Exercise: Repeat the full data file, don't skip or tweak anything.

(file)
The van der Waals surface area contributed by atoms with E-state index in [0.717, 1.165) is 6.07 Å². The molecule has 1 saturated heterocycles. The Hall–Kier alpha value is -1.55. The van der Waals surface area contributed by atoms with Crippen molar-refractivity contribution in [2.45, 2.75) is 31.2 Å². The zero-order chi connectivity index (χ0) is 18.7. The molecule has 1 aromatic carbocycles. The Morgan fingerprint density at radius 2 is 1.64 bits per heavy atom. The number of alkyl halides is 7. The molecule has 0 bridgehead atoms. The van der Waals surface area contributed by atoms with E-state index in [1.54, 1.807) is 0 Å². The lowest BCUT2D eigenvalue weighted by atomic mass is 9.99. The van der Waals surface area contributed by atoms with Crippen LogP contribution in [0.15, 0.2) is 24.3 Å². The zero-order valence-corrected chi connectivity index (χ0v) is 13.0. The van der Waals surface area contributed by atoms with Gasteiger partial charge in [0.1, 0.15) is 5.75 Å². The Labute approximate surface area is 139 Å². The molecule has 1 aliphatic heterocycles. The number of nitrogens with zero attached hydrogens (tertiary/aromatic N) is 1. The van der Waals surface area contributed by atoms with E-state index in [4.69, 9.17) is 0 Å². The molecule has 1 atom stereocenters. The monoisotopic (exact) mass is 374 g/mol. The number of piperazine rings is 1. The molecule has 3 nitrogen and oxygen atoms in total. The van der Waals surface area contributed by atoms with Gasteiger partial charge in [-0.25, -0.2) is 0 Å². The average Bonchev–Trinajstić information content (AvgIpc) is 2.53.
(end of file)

The van der Waals surface area contributed by atoms with E-state index in [0.717, 1.165) is 6.07 Å². The molecule has 1 saturated heterocycles. The Hall–Kier alpha value is -1.55. The van der Waals surface area contributed by atoms with Crippen molar-refractivity contribution in [2.45, 2.75) is 31.2 Å². The zero-order chi connectivity index (χ0) is 18.7. The molecule has 1 aromatic carbocycles. The Morgan fingerprint density at radius 2 is 1.64 bits per heavy atom. The number of alkyl halides is 7. The molecule has 0 bridgehead atoms. The van der Waals surface area contributed by atoms with E-state index in [1.54, 1.807) is 0 Å². The lowest BCUT2D eigenvalue weighted by atomic mass is 9.99. The van der Waals surface area contributed by atoms with Crippen LogP contribution in [0.15, 0.2) is 24.3 Å². The zero-order valence-corrected chi connectivity index (χ0v) is 13.0. The van der Waals surface area contributed by atoms with Gasteiger partial charge in [0.1, 0.15) is 5.75 Å². The Labute approximate surface area is 139 Å². The molecule has 1 aliphatic heterocycles. The number of nitrogens with zero attached hydrogens (tertiary/aromatic N) is 1. The van der Waals surface area contributed by atoms with E-state index in [4.69, 9.17) is 0 Å². The molecule has 1 atom stereocenters. The monoisotopic (exact) mass is 374 g/mol. The number of piperazine rings is 1. The molecule has 3 nitrogen and oxygen atoms in total. The van der Waals surface area contributed by atoms with Gasteiger partial charge in [-0.25, -0.2) is 0 Å². The average Bonchev–Trinajstić information content (AvgIpc) is 2.53.